ByMark Newton, writer at
Movie Pilot Associate Editor. Email: [email protected]
Mark Newton

Back in 2002, North Korea was officially lumped up with Iraq and Iran within the newly constituted 'Axis of Evil.' These were of course highly turbulent times. Now, in 2014, it seems their membership status has been downgraded to the 'Axis of Slightly Scary, but Also Adorably Hilarious.'

Earlier this year, the North Korean government claimed Seth Rogen and James Franco's upcoming comedy, The Interview, was an "act of war" which warranted "merciless" retaliation against the "desperate" American government. In the movie, Franco and Rogen play American television producers-turned-spies who are tasked with assassinating North Korea's leader, Kim Jong Un.

The Retaliation Arrives!

Kim Jong Un actually seems quite nice in The Interview.
Kim Jong Un actually seems quite nice in The Interview.

Today, we have received this retaliation. Before you get too excited, no, you don't need to start stockpiling food for the inevitable nuclear annihilation. Their retaliation seems to consist of a sternly worded open letter, which is less than flattering to both Rogen and Franco.

The letter - which was published under a pen-name on the North Korean government-controlled Uriminzokkiri website - condemns the movie as an "evil act of provocation" which deserves "stern punishment."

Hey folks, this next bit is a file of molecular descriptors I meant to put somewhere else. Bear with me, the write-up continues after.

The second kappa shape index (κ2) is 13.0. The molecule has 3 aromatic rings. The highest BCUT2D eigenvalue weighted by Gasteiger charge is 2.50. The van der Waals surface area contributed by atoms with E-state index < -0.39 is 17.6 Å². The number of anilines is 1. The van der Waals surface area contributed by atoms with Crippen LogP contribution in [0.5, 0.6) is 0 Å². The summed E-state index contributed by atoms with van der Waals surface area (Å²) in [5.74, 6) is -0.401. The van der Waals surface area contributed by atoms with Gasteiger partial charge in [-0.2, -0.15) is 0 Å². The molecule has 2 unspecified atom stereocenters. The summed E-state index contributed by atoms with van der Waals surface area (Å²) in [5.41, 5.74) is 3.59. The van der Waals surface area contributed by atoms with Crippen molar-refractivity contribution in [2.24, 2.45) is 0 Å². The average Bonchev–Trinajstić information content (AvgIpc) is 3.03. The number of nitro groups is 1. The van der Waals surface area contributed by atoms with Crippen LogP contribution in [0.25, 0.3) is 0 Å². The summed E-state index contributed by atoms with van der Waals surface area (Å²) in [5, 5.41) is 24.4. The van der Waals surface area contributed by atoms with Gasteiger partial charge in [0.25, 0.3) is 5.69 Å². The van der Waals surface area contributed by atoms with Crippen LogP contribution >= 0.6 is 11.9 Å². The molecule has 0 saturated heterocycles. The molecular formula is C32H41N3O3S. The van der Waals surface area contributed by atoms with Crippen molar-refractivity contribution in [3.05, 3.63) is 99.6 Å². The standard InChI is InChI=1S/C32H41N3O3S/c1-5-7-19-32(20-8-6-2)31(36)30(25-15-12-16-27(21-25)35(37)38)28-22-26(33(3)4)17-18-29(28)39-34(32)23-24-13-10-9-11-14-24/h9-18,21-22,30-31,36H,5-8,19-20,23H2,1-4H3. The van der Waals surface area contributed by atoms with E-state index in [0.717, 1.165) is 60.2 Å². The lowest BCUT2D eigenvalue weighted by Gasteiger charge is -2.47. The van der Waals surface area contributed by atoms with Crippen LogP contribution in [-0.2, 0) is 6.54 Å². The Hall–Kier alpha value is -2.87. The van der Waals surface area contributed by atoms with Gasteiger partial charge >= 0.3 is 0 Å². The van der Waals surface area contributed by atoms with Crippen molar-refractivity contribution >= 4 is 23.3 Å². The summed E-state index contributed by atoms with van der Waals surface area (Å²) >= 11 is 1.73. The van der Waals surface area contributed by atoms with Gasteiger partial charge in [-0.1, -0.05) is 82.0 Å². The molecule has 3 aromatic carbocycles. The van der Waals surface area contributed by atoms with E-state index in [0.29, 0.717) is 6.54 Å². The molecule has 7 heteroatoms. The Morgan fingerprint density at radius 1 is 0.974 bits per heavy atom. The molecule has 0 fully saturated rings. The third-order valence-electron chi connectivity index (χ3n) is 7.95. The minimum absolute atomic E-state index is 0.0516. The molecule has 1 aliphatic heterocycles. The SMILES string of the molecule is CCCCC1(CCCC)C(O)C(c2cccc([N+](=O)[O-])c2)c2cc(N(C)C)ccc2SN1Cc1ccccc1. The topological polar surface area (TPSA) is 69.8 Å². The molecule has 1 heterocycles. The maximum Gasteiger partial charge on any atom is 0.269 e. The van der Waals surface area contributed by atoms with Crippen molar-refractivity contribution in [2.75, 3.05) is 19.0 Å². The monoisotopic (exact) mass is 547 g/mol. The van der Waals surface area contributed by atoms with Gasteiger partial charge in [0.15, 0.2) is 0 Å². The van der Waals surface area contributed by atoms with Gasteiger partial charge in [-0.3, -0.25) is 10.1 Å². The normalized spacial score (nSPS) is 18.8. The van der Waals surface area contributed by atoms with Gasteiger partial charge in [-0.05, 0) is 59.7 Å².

The letter, which was published by The Hollywood Reporter, states:

The cheekiness to show this conspiracy movie, which is comprised of utter distortions of the truth and absurd imaginations, is an evil act of provocation against our highly dignified republic and an insult against our righteous people.
The trashy filmmakers, who, won over by a few dollars thrown to them by conspirators, have compromised the dignity and conscience of filmmaking and dared to produce and direct such a film. They must be subject to our stern punishment.

But North Korea wasn't done there. They also claimed the movie was a pathetic attempt by the US to crumple the government of the totalitarian state. It continued:

How pitiful the U.S. is, desperately scrambling to tear down the authority of our republic that grows mightier by the day, with a shabby movie, now that no pressure or threat has worked.

Are We All Doomed?

Of course, this isn't the first time North Korea and Hollywood have clashed. In 2004 they also locked horns with South Park creators, Matt Stone and Trey Parker, over their portrayal of Kim Jong Un's father, Kim Jong Il. As far as I can recall, there wasn't a major international conflict after that movie premiered in theaters, so I wouldn't be too worried about this Christmas turning into a nuclear winter.

Other movies North Korea has taken a disliking to include 007: Die Another Day, Red Dawn, Olympus Has Fallen, The Red Chapel, and The Twilight Saga. North Korea was firmly on the side of Team Jacob and threatened nuclear annihilation unless Bella broke up with Edward.


Is North Korea right to be annoyed about The Interview?

Source: The Hollywood Reporter

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